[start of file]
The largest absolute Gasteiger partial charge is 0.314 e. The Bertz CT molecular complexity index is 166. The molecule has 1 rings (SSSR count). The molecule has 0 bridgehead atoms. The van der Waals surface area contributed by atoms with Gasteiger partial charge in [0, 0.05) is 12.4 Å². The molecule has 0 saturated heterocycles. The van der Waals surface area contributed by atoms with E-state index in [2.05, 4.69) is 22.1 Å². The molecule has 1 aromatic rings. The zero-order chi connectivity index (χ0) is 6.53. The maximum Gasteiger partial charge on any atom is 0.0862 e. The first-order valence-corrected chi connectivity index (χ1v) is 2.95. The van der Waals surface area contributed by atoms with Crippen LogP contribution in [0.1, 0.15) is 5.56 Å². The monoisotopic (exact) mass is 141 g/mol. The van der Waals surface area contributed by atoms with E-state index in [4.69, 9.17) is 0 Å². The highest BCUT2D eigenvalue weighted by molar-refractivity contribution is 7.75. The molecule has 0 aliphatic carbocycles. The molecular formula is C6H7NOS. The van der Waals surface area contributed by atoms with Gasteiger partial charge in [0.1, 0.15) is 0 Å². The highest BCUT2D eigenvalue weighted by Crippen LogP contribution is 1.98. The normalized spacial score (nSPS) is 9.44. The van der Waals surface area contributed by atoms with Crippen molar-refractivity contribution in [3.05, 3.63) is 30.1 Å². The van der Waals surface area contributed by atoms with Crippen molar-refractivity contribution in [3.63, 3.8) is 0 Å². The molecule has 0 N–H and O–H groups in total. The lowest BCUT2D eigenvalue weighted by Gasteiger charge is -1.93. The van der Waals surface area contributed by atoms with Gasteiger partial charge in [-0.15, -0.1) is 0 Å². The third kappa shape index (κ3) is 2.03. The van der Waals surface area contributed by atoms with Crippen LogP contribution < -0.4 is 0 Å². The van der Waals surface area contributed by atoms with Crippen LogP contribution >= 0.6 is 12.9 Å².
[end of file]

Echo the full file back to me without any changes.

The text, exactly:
The largest absolute Gasteiger partial charge is 0.314 e. The Bertz CT molecular complexity index is 166. The molecule has 1 rings (SSSR count). The molecule has 0 bridgehead atoms. The van der Waals surface area contributed by atoms with Gasteiger partial charge in [0, 0.05) is 12.4 Å². The molecule has 0 saturated heterocycles. The van der Waals surface area contributed by atoms with E-state index in [2.05, 4.69) is 22.1 Å². The molecule has 1 aromatic rings. The zero-order chi connectivity index (χ0) is 6.53. The maximum Gasteiger partial charge on any atom is 0.0862 e. The first-order valence-corrected chi connectivity index (χ1v) is 2.95. The van der Waals surface area contributed by atoms with Crippen LogP contribution in [0.1, 0.15) is 5.56 Å². The monoisotopic (exact) mass is 141 g/mol. The van der Waals surface area contributed by atoms with E-state index in [4.69, 9.17) is 0 Å². The highest BCUT2D eigenvalue weighted by molar-refractivity contribution is 7.75. The molecule has 0 aliphatic carbocycles. The molecular formula is C6H7NOS. The van der Waals surface area contributed by atoms with Gasteiger partial charge in [0.1, 0.15) is 0 Å². The highest BCUT2D eigenvalue weighted by Crippen LogP contribution is 1.98. The normalized spacial score (nSPS) is 9.44. The van der Waals surface area contributed by atoms with Crippen molar-refractivity contribution in [3.05, 3.63) is 30.1 Å². The van der Waals surface area contributed by atoms with Crippen molar-refractivity contribution in [3.63, 3.8) is 0 Å². The molecule has 0 N–H and O–H groups in total. The lowest BCUT2D eigenvalue weighted by Gasteiger charge is -1.93. The van der Waals surface area contributed by atoms with Gasteiger partial charge in [-0.15, -0.1) is 0 Å². The third kappa shape index (κ3) is 2.03. The van der Waals surface area contributed by atoms with Crippen LogP contribution < -0.4 is 0 Å². The van der Waals surface area contributed by atoms with Crippen LogP contribution >= 0.6 is 12.9 Å².